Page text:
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Amesbury Digest - 18 November 2019

China trip instalment 3

After a wonderful week in Shanghai, we flew to Guangzhou and quickly on to Ganzhou which is about a 45 minute flight from Guangzhou. Ganzhou is considered to be a provincial town in China even though it is probably about the size of Auckland. Many people we spoke with were curious about why we would even go there. Well, the reason was simple - we were invited to visit by Gannan Normal University – a university with about 20,000 students who all live on the university site!

We were met at the airport by Zoe’s friend, Lu, who works for the university in the International Department; and from then on we were looked after and treated wonderfully well. Every meal was an opportunity to try lots of different Chinese cuisine and we were taken to see many interesting sights. We even went to an outlet store where I managed to get a pair of New Balance shoes for 190RMB ($43NZ). Urs loves shoes which is why we went shoe shopping, but I was the one who ended up buying shoes! I left my old ones in China and brought home my new ones (no spare room in my bag!)

While at the university we were privileged to speak to a group of teacher trainees. They seemed to respond well to our presentation and asked some really probing questions. We particularly enjoyed our conversations with certain professors and lecturers who have the same passion for education as we do. In fact, everywhere we went in China, we met up with educationalists with whom we made instant connections. Hopefully, we will return one day and continue our conversations with them. There are definitely some things that we could contribute to their educational thinking, particularly around personalisation of learning. But there are many things that they can contribute to our thinking. We have come back with some changed ideas and new ways of thinking – for which we are very grateful.

We gave many presentations while in Ganzhou – to university students, faculty, principals and senior leaders, and students of a vocational college who were very enthusiastic and interested in what we had to say. We met with the Professor of the International Department and we visited a couple of schools – one school, which was opened by the University a few years ago to be a “model” school, was run by a very famous principal in China. We very much enjoyed our time conversing with him.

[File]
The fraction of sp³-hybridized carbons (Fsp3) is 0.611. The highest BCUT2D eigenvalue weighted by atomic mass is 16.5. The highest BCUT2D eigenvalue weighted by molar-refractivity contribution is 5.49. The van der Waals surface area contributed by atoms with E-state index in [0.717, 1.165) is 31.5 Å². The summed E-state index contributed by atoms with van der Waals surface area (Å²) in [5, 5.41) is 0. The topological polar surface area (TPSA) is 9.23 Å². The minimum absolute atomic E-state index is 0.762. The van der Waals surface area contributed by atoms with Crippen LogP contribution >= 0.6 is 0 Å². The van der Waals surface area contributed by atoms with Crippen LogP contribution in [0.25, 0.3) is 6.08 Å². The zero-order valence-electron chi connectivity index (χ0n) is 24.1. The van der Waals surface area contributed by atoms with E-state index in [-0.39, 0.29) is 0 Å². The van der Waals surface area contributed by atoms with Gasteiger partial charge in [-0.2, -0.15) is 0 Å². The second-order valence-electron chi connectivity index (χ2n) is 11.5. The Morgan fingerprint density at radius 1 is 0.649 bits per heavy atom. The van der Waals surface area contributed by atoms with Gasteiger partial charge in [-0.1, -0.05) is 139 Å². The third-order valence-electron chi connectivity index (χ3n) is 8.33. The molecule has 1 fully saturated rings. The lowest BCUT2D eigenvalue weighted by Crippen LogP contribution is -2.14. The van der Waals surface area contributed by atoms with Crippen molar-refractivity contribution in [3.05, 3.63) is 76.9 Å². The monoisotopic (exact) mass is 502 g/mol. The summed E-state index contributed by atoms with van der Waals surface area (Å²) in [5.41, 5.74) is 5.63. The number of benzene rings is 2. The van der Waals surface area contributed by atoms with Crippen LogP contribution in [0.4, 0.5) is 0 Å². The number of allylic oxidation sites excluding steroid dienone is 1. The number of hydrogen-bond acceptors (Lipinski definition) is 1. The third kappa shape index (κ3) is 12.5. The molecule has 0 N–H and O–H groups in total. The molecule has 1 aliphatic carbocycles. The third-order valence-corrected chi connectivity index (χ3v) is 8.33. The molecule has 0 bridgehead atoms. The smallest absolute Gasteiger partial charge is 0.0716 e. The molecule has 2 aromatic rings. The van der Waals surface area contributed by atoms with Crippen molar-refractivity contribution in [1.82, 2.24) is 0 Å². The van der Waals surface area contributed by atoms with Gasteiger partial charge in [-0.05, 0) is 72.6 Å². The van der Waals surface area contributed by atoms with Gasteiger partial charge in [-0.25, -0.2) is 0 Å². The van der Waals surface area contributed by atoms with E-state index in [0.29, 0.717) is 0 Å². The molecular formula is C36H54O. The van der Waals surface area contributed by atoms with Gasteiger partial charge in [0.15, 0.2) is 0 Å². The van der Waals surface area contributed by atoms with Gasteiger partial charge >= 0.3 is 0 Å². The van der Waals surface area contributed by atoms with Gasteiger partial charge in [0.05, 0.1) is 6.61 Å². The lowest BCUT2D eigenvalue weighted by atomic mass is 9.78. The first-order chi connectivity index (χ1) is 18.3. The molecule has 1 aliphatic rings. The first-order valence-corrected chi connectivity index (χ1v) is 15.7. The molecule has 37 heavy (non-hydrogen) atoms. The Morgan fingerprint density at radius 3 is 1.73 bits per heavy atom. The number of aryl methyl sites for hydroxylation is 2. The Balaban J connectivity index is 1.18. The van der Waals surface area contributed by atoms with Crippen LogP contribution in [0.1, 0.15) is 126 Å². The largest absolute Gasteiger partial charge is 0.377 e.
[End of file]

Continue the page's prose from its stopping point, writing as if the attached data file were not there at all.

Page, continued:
All too soon our time in Ganzhou came to an end and we hopped on a plane and flew to Guangzhou for the final leg of our trip. Amy, one of the agents that we work with here in NZ, met us at the airport and the next day we had a very circuitous trip via bus, taxi and private car to get to a brand new private school on the outskirts of Guangzhou. The school was opened in September and listening to them speak brought back many fond memories of our experiences of opening Amesbury School eight years ago. This school will grow to 4000 students with all of them living on site during the week. Wow!

Our last day in China was a BIG one. We started with a visit to ETU School Guangzhou which is a completely separate private school housed within a school of 4000 students. After a tour of the school, observing a lesson and a delicious lunch with the principal and senior leaders of the school, we were then taken to a meeting with a company which specializes in early years curriculum research and production. They picked our brains a bit and I think we were able to give some useful advice. From there we travelled to Guangzhou Daohe Kindergarten - a very beautiful (and expensive) private early childhood centre. That evening, in the beautiful surroundings of the Kindergarten, we gave our last presentation in China to a group of about 80 parents. We then set off to the airport to catch our flight home at 12.30am.

There were many highlights of being in China, but I have to say that the memories that linger in my mind are of the faces of the young parents we talked to at salons in Beijing and Guangzhou who showed such eagerness to be the very best parents they can be for their children, but feel stuck on a treadmill of expectation that means they have to keep working hard to provide a high quality of life and keep pushing their children to be academically successful because they believe that is the only path to success for them. I can only hope that the messages we gave them and the stories we told will provide some inspiration for them as they work to resolve this very difficult dilemma.

Nga mihi nui



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